We all know the feeling. You are sitting in your airplane seat, feeling fine, and then suddenly your stomach is in your throat as severe turbulence shakes your sense of normalcy. Financial markets hit an air pocket last week, and the market moves were sharp and unsettling. Price volatility across global equity, fixed income, currency, commodity, and cryptocurrency markets spiked. In some cases, setbacks were severe. Global equity indices swung violently, with daily moves of more than 2%. Bitcoin was savaged, falling 10% in a single day.
After a prolonged period of steadily rising asset prices and subdued volatility, it would be easy to conclude that last week’s jolt was simply overdue. In our experience, such an argument often comes from a kind of intellectual laziness. In capital markets things happen for a reason, and ‘overdue’ isn’t usually one of them. So it is worth considering why investors are becoming more jittery.
One reason is another ‘air pocket’—the vacuum created by the end of a positive earnings season. This year, outsized gains in major equity indices have tracked outsized profits growth. With the third quarter profits season over, however, investors have lost a key source of support without finding another to replace it.
But it is worse than that. Corporate profits growth peaked around mid-year and has begun to slow significantly. The consensus of analyst forecasts for 2023 projects profits rising a decent 8%. That is a far cry from nearly 40% growth registered in Q3 2021.
The important point is the rate of change. Earnings growth is likely to be positive for at least several more quarters. But a slowdown in the growth rate—a negative ‘second derivative’—is an unwelcome signal. In various tactical asset allocation models, including our proprietary ones, sharply slowing profits growth is a negative for returns. Markets don’t like inflection points, and one has just arrived.
It is worth delving a bit deeper into the reasons behind the earnings slowdown. The most obvious, and least important, is that so-called base effects (comparisons with favorable year-ago levels) are fading.
More significant is that as the economy returns to output levels last seen before the pandemic arrived, operating leverage is fading. Briefly put, companies slashed spending during the pandemic and delayed resuming it even when their customers returned. But the days of rising revenues without a commensurate increase in costs are over. Companies are now scrambling to hire, invest, overcome supply bottlenecks, and restore customer loyalty. All of that comes at a cost—namely a squeeze of corporate profit margins.
Fading earnings growth sits oddly alongside stretched equity and credit market valuations. Investors have piled into both markets based on faith in ever-rising profits and a lack of compelling alternatives. High valuations, of course, also have been supported by super-low interest rates and the commitments of central banks to keep them there.
Both assumptions are now under scrutiny. And if corporate revenues falter, earnings growth could even stagnate or turn negative.
That’s why investors are taking greater note of surveys that show flagging consumer confidence. They are fretting even more about gummed-up global supply chains. They are becoming more concerned about falling inflation-adjusted median household income as price inflation outstrips wage inflation. And they are glancing nervously at the arrival of the Omicron Covid variant and the policy responses to contain it via travel and gathering restrictions.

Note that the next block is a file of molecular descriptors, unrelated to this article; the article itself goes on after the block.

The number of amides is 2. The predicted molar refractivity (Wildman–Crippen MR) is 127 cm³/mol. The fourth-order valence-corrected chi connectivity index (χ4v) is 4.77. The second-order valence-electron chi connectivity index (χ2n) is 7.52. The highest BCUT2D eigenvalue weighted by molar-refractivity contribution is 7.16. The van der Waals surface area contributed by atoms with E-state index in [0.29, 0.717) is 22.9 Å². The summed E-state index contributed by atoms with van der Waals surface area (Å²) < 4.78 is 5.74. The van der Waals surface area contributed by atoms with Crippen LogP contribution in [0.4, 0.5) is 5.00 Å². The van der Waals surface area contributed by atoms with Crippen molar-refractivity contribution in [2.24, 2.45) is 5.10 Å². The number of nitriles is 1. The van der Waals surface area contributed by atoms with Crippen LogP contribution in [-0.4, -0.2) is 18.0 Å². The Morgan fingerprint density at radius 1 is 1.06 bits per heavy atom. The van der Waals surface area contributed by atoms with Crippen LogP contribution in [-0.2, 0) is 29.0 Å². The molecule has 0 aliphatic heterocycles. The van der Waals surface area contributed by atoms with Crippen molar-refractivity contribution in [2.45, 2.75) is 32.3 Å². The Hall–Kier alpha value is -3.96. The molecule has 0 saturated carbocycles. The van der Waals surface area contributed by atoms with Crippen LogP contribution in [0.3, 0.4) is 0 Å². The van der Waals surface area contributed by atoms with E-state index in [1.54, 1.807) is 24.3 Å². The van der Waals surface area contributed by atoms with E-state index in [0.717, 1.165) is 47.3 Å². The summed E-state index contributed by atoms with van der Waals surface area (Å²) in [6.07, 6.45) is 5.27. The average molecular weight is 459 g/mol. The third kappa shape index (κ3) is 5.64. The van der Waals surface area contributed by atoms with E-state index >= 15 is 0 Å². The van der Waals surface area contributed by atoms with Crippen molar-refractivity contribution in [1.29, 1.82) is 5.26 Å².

As for interest rates, Fed Chairman Powell’s recent decision to ‘throw in the towel’ on ‘transitory’ was not merely a change in Fed semantics. Rather, it reflects a shift at the Federal Open Market Committee (FOMC) regarding the risks posed by US inflation. The implication is not that the Fed has pivoted to a ‘super-hawkish’ stance, but that it is jettisoning overly confident forecasts and moving back to data-dependent decision-making.
Yet that change in the Fed’s approach arrives just as the economic data are becoming more confusing, volatile, and even inexplicable. Supply chain disruptions are proving to be larger, more widespread, and longer lasting than previously assumed. Product and labor markets are proving to be less responsive to incentives offered by higher prices and wages, with the implication that either inflation will remain elevated for longer, output depressed for longer, or possibly both. Finally, the massive disparity between the household and businesses surveys of the US labor market in Friday’s employment report provide a vivid example of the challenges of setting policy based on the incoming data.
In short, the Fed is reverting to policy predicated on data dependency precisely when the data are less dependable. Match that with slowing earnings and stretched valuations, is it any surprise that investors across all asset classes are becoming more jittery? Toss in the arrival of Omicron, extreme market positioning driven by TINA (There Is No Alternative—to equities), and demanding valuations, and the preconditions for higher volatility are established.
As 2021 draws to a close, extreme spikes in equity, fixed income, currency, commodity, and cryptocurrency volatility will probably subside. After all, the global economy is not careening off the rails.
Nevertheless, cross-asset volatility is unlikely to fall back to the very subdued norms of recent years. Despite a solid (if uninspiring) global growth backdrop, slowing corporate profits growth, demanding valuations, and less predictable monetary policy responses are moving to the forefront of investor thinking. Market confidence has been fundamentally rattled and will not readily bounce back.
Get ready for a world of lower returns and more frequent episodes of volatility. There is more turbulence ahead. It is probably a good idea to listen to the pilot and keep your seatbelts buckled.